• Issue Archive for
  • Nov 9-15, 2011
  • Vol. 38, No. 11
Digital Edition


  • A streetcar not many desire

    Last week, officials with Central Arkansas Transit Authority met with community leaders in Little Rock to discuss ways to attract more riders to the River Rail trolley and combat the widely-held impression the trolley is more of a rolling tourist trap than a viable commuting option.
  • Walking it off

    A visitor to Heber Springs was surprised to see a woman walking up and down the sidewalk in front of the Cleburne County District Court building wearing a sandwich board sign with the message, "I am a thief." Turns out, the sight is not so unusual for Heber Springs.
  • Political wild card

    Americans Elect, a somewhat mysterious group that filed petitions last week to have its presidential candidate on the ballot in Arkansas, has been described as a "virtual third party," but its chief executive officer insists it's not a party at all.
  • Being Paula Jones

    Sexual harassment by a presidential candidate has been in the news of late and, as coincidence would have it, a famous name from bygone years popped up on our computer screen Tuesday with a delayed benefit from her days as a candidate accuser.
  • Ships, ahoy

    Slow Friday around the newsroom at the Fortress of Employment last week, so The Observer decided to take an afternoon stroll down to the Arkansas riverfront and check out the Nina and the Pinta, exact replicas of two of the three ships that brought that Patron Saint of all Men Who Refuse to Stop and Ask for Directions 'cross the ocean blue in 1492.
  • 'Those activist judges'

    "Doug Smith's article ("Toxic judicial elections and how to avoid them," Nov. 2) did not scratch the surface of this important issue."


  • The Oxford American expands beyond print

    In its new Main Street home in Little Rock, the magazine and non-profit plans to continue the type of programming and events it has hosted throughout the South in recent years.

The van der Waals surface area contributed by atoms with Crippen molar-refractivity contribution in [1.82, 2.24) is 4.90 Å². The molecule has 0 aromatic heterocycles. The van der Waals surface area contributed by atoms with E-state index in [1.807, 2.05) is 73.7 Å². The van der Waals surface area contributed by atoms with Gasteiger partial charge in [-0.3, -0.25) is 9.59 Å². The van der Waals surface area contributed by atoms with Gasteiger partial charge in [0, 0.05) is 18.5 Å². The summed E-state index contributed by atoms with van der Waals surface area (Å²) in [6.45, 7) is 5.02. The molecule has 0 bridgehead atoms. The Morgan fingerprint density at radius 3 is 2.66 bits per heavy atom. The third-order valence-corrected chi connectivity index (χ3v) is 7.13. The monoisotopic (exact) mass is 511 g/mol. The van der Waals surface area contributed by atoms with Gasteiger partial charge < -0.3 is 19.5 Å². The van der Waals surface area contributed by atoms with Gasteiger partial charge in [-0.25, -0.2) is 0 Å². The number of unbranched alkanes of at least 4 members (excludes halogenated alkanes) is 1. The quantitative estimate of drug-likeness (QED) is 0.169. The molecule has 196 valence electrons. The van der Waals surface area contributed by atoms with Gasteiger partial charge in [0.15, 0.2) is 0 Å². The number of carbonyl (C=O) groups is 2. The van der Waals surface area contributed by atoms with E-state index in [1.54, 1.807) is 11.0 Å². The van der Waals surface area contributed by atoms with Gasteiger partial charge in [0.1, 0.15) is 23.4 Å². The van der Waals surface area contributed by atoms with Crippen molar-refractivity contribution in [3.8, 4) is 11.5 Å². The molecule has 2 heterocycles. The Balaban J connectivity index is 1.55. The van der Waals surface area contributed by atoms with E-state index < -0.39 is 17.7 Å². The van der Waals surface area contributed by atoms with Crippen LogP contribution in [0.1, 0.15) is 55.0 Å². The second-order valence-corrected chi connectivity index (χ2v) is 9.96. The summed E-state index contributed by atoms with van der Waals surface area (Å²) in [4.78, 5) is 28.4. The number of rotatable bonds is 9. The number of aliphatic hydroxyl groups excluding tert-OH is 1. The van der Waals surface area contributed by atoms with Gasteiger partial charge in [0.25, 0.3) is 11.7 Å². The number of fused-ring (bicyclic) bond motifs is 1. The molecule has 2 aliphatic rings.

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  • Praying for dollars

    There is no record of a non-Christian state legislator ever receiving state and federal tax dollars to run a school openly promoting atheism. Or Buddhism, for that matter. Or Islam, or any other of the off-brand beliefs. If ever such a thing happens, we'll begin to pay attention to the Religious Right's complaints, voiced loudly at a recent Washington convention, that Christians are persecuted in this country.
  • For a dirty USA

    I was a lucky boy. You could catch a string of bream for dinner in the spring-fed creek below the house on Champagnolle Road, swim in its frigid "blue hole" below the bridge and not get sick from either activity.
  • Fazed by tase

    The verb became semi-famous a few years back, when national media reported on a college student, pursued by campus police for disrupting a political gathering, who pled with an officer, "Don't tase me, bro." Not feeling brotherly, the cop went ahead and tased.
  • Money talks

    So here's my question: If the Community Reinvestment Act of 1977 effectively caused the Wall Street meltdown of 2007 by forcing banks to make bad home loans to improvident poor people (and we all know exactly who I mean), how come it took 30 years for the housing bubble to burst?


  • 'Artistry of the Guitar'

    Ken Bonfield, Steve Davison and Micky Rigby present "Artistry of the Guitar." The three will perform a wide range of styles for the monthly concert series at Laman Library, 7 p.m., free.
  • Clear Channel layoffs

    Perhaps you've already readabout the dozens of DJs that Clear Channel laid off recently at radio stations around the country.
  • On 'Monster-in-laws'

    Most folks who are married have a mother-in-law, and sometimes it works out well. That said, I know there are those mother-in-laws who seem like the spawn of Satan.




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